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Book Review: The Mantle of the Prophet by Roy Mottahedeh

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The notion that a single idea or story could impact lives in such powerful ways, such as determining the course of one’s direction in life, is really quite beautiful. Perhaps that is the writer in me speaking; however, I’m sure many people can relate to this idea — especially those who have been inspired by a text, particularly religious texts. Religion has the ability to alter and define the lives of its practitioners in ways unimaginable.

In Mantle of the Prophet, written by professor of Islamic Middle East history at Harvard University Roy Mottahedeh, the Shi’ite faction of the Islamic faith is depicted through the eyes of Shi’ite mullah, or cleric, Ali Hashemi. The story is completely factual though the name Ali Hashemi was substituted for the mullah himself for purposes of protection.

Mottahedeh begins this seemingly lengthy piece by describing the Iranian city of Qom, which was the location of Ali’s birth and an essential site of sacred Shi’ite learning and tradition in Iran. In doing so, he simultaneously provides his readers with an overarching view of the political climate of Iran in the mid-twentieth century. Granted, the politics of hardly any country in the Middle East can be perfectly depicted within the neat lines of a 400-page book, for so many changes in power have taken place throughout the past century, it would be almost impossible to characterize a nation with words alone.

The sentiments of political change in Iran are much better understood when seeing the dichotomy of Iranian leadership through the scope of an Iranian who lived through the time. One must understand the lens by which the reader is watching the story unfold.

In the case of Ali Hashemi, his lens was a highly religious one to say the least. He was born into a family of sayyeds — descendants of the prophet Mohammad. For the Shi’tes, to be a descendant of the prophet is next to royalty and should be treated as such. Not only was he raised in a devoutly pious family, but he attended the local madreseh — Shi’ite religious institution — in Qom. According to Mottahedeh, madresehs “were seen and saw themselves as the primary focus of attempts to preserve learning and defend orthodoxy.”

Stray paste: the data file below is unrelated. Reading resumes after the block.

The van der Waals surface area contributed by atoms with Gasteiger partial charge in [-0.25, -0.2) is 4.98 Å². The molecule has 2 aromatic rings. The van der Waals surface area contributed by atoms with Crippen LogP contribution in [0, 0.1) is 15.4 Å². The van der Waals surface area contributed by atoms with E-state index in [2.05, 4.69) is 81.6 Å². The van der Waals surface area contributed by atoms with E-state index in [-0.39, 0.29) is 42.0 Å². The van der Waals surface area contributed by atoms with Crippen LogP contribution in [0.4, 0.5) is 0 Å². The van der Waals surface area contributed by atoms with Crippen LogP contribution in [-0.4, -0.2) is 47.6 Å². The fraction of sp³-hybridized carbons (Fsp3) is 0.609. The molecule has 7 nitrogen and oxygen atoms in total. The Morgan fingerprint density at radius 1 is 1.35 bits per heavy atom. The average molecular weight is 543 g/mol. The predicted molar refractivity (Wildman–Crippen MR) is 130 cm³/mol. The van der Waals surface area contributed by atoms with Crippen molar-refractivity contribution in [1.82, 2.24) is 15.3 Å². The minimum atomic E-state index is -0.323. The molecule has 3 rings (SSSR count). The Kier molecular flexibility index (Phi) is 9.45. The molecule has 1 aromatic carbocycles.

On the whole, Mottahedeh hoped The Mantle of the Prophet would be a story of “a revival of religious enthusiasm and a reassertion in so many societies of the demand that religion play a role in politics.” His hope could not have been more accurate, for that is exactly what it is. In walking through Ali Hashemi’s life, the reader is fully able to understand what a vast majority of deeply devout Shi’ite Iranians felt about the various governments throughout the twentieth century and the underlying hope of many for Iran to return to state based upon the “true Shi’i Islam,” for as Ali illustrated throughout his life, in doing so, Iran would be set free from the oppression of the West.

One can learn a great deal not only about Shi’ite Islam but Iran in reading The Mantle of the Prophet. It is a bit of a hefty read and would most likely be a bit challenging to follow if the reader possessed no prior knowledge of the Islamic faith — let alone the Shi’ite faction of Islam. But overall, it is incredibly well-written, factual, and entertaining on the whole. Mottahedeh does an impeccable job of providing the reader with a great balance of the political and religious journey of Ali as it paralleled to the political and religious tensions and strides in Iran throughout the early to mid-twentieth century.

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